How do I create a park?
You can partner with SDOT under one street use permit, or you can apply for your own permit. Everything you need to know for either option is explained in detail in our guidelines. But here’s a snapshot to get you started if you’re partnering with SDOT (recommended!):
Partnering with SDOT (recommended!):
If you are not partnering with SDOT you’ll need to get your own Street Use Permit at a cost of $251. You can contact firstname.lastname@example.org for more information about this option.
How large can my park be?
Your park should be a minimum of two parallel parking spaces on arterial streets or one space on residential streets.
Are there restrictions on how tall items can be?
Any items over three feet in height must be placed within four feet of the curb, not next to the travel lane.
How can I protect or enclose my spot?
It is mandatory that you place orange traffic cones or posts that are a minimum of 36 inches tall along the edges of your park. On arterial streets you’ll need at least seven cones or posts, and on residential streets you should have at least five. These will help to define the edges of your park and provide separation from moving traffic. Refer to the PARK(ing) Day Standard Layout Plan for more details.
Where can I rent traffic cones and temporary No Parking signs?
You can find a business by searching the Internet for “barricades Seattle” or looking in the phone book yellow pages under the heading “barricades.”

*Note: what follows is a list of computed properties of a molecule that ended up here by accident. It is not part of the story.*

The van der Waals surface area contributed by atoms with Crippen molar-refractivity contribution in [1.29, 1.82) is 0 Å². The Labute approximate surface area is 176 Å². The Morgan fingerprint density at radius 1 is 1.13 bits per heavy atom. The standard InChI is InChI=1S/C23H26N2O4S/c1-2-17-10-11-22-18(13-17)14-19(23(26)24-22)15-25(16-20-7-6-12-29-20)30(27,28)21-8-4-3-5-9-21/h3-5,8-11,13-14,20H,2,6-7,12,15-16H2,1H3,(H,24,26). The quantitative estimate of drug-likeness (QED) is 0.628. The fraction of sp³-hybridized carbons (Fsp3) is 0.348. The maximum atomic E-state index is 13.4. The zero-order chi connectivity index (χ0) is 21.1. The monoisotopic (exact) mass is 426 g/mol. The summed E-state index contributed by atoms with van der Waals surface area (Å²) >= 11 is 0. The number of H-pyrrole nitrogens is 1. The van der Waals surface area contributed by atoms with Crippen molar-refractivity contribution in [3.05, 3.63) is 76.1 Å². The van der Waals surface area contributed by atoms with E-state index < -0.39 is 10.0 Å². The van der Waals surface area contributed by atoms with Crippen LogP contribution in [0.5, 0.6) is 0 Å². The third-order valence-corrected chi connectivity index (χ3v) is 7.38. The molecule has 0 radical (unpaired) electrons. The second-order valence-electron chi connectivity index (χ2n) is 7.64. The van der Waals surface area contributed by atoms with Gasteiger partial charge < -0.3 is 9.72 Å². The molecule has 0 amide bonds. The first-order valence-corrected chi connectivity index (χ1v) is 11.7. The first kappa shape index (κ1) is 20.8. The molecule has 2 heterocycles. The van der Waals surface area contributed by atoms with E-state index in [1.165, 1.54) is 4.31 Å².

Are there time restrictions?
Yes, on-street parking spaces can only be used between 9:00 a.m. and 3:00 p.m. All set-up and tear-down must occur between these hours.
What kinds of activities are allowed within my park?
Have fun and be creative! You could make the space comfortable by putting out tables and chairs or invite people to play games or set up a table with arts and crafts. Feel free to test the limits of your creativity, but please refrain from putting out banners, charcoal grills, canopies, and amplified sound. More information on what may or may not be allowed can be found in our guidelines.
For more ideas, check out some photos of past PARK(ing) Day parks.
Who else is involved in PARK(ing) day?
PARK(ing) Day has become a global event. Take a peek at other PARK(ing) Day parks around the world and add yourself to the map!
Stay tuned for a map of Seattle PARK(ing) Day parks.
How can I let people know what I’m doing?
Share your plans with family and friends and encourage them to create their own park! On the day of the event, show off your park with updates to Facebook or Twitter. You can print out this poster and put it up in your park to let people know that your park is part of a global event.
Is my park considered a “parklet?”
No, but the park you create for PARK(ing) Day is a great way to test out an idea for a parklet. Technically, “parklets” are mini-parks inspired by PARK(ing) Day pop-up parks. While PARK(ing) Day parks only last for a few hours, parklets are designed as a longer-term (a year or two, for example) re-use of a parking space. Seattle has just launched a Pilot Parklet Program, and you can learn a lot more on our website.